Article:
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Sustained Immune Complex-Mediated Reduction in CD16 Expression after Vaccination Regulates NK Cell Function

View Article: PubMed Central - PubMed

ABSTRACT

Cross-linking of FcγRIII (CD16) by immune complexes induces antibody-dependent cellular cytotoxicity (ADCC) by natural killer (NK) cells, contributing to control of intracellular pathogens; this pathway can also be targeted for immunotherapy of cancerous or otherwise diseased cells. However, downregulation of CD16 expression on activated NK cells may limit or regulate this response. Here, we report sustained downregulation of CD16 expression on NK cells in vivo after intramuscular (but not intranasal) influenza vaccination. CD16 downregulation persisted for at least 12 weeks after vaccination and was associated with robust enhancement of influenza-specific plasma antibodies after intramuscular (but not intranasal) vaccination. This effect could be emulated in vitro by co-culture of NK cells with influenza antigen and immune serum and, consistent with the sustained effects after vaccination, only very limited recovery of CD16 expression was observed during long-term in vitro culture of immune complex-treated cells. CD16 downregulation was most marked among normally CD16high CD57+ NK cells, irrespective of NKG2C expression, and was strongly positively associated with degranulation (surface CD107a expression). CD16 downregulation was partially reversed by inhibition of ADAM17 matrix metalloprotease, leading to a sustained increase in both CD107a and CD25 (IL-2Rα) expression. Both the degranulation and CD25 responses of CD57+ NK cells were uniquely dependent on trivalent influenza vaccine-specific IgG. These data support a role for CD16 in early activation of NK cells after vaccination and for CD16 downregulation as a means to modulate NK cell responses and maintain immune homeostasis of both antibody and T cell-dependent pathways.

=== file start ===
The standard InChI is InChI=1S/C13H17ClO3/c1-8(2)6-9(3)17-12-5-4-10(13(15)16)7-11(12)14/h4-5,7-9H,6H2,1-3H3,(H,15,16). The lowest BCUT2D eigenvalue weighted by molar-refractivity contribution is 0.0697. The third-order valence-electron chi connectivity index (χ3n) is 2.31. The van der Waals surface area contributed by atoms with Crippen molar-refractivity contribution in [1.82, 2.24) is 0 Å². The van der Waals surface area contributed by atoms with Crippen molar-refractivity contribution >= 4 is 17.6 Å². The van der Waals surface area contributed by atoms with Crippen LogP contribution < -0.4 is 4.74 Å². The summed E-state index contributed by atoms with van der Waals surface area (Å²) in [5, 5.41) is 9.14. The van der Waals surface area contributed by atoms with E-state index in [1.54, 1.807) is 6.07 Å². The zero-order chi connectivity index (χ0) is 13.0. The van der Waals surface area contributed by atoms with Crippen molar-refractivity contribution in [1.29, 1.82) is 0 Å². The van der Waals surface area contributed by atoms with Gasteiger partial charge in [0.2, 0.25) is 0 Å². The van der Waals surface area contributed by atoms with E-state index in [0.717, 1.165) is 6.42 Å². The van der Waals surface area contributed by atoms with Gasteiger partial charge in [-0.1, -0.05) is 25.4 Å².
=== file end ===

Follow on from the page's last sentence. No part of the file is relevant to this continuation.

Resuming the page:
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Immune complex-induced shedding and sustained downregulation of NK cell CD16 expression. (A) Downregulation of CD16 requires IgG-replete human plasma and TIV antigen. PBMC were cultured for 5 h in FCS, IgG-depleted human plasma or IgG-replete plasma in the presence or absence of TIV. (B) ImageStream™ analysis of NK cells after 5 h culture with TIV plus human plasma (containing anti-influenza IgG) or FCS. Examples are shown of CD56dim CD57+ NK cells stained for surface (external) and intracellular (internal) CD16. (C) Time course for recovery of CD16 expression in vitro. Expression of CD16 was tracked by flow cytometry up to 18 days after culture of PBMC from five separate donors with TIV for 18 h in the presence of 1% human plasma (containing anti-influenza IgG). CD16 expression is shown for CD56bright, CD56dimCD57−, and CD56dim CD57+ NK cell subsets. Trend analysis was performed using a one-way repeated measures ANOVA (*p < 0.05).